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Visions Journal

A reminder that this article from our magazine Visions was published more than 1 year ago. It is here for reference only. Some information in it may no longer be current. It also represents the point of the view of the author only. See the author box at the bottom of the article for more about the contributor.

Combating Stigma

Those with lived experience are our greatest allies 

Laurie Edmundson, BA

Reprinted from the "Recovery: Stigma and Inclusion" issue of Visions Journal, 2017, 13 (1), p. 27

People with mental health challenges face numerous negative outcomes of stigma on a daily basis, including discrimination, interpersonal difficulties, increased stress, the feeling that they are a burden to others, and poorer access to mental health (and even physical health) services.1 Reducing stigma not only increases the quality of life for individuals with mental illness but also helps to create more inclusive communities.

It turns out that our greatest allies in stigma reduction are actually those with lived experience of mental illness.

As part of my university research, I conducted a review of stigma reduction programs. Though the review considered stigma reduction initiatives and mental illness generally, my research focused on the highly stigmatized borderline personality disorder (BPD). I found that contact-based stigma reduction programs are more effective than education-only approaches at reducing service-provider, self-, and public stigma.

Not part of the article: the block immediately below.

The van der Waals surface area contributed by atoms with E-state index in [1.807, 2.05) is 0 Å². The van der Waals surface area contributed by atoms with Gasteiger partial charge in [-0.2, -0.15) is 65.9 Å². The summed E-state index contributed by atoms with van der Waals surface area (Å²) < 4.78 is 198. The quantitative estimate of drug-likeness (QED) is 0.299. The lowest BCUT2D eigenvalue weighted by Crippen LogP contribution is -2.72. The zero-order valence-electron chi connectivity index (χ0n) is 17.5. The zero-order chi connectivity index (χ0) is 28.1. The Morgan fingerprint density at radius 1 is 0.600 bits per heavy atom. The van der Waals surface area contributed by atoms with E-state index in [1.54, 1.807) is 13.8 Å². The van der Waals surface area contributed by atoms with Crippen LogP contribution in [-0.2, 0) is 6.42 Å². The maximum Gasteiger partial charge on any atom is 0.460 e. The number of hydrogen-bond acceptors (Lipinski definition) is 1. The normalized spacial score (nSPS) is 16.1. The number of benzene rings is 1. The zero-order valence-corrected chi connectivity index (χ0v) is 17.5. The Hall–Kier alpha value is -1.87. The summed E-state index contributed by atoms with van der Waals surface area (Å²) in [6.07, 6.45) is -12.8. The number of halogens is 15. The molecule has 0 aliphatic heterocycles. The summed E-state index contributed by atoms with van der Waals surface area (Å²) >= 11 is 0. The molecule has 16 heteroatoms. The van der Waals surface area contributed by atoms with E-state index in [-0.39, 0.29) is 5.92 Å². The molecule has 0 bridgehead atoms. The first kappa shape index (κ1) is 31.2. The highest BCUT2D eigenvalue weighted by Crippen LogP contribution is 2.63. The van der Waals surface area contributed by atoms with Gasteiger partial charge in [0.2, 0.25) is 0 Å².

Contact-based programs are delivered by people with lived experience of mental illness. They show that people with mental health challenges are normal human beings who can have a good quality of life and be contributing members of society.

Overall, the contact-based programs reviewed were successful in decreasing negative attitudes towards those with mental illness, decreasing stigma, improving mental health literacy, improving the well-being of the mentally ill individual and increasing his or her desire to seek help, and improving the coping skills of all participants.1 Another positive outcome was that, by reducing stigma, participants in these programs were more willing to help people with a mental illness.

Showing that recovery is possible gives hope to those who may be struggling with a mental illness themselves. It also empowers the person with lived experience delivering the stigma reduction program.1 Empowering those with lived experience may also encourage the more far-reaching advocacy that is necessary when it comes to highly stigmatized disorders.

The success of contact-based stigma reduction programs suggests that such programs should be readily accessible to everyone—not only to improve the lives of those with mental illness and to increase public awareness and understanding but to continue growing communities founded on human relationships rather than false assumptions.

For full findings and more information, please visit

About the author

Laurie has a bachelor’s degree in criminology and psychology and is a Mental Health Advocate

  1. Dalky, H.F. (2012). Mental illness stigma reduction interventions: Review of intervention trials. Western Journal of Nursing Research, 34(4). 520-547. doi: 10.1177/0193945911400638.

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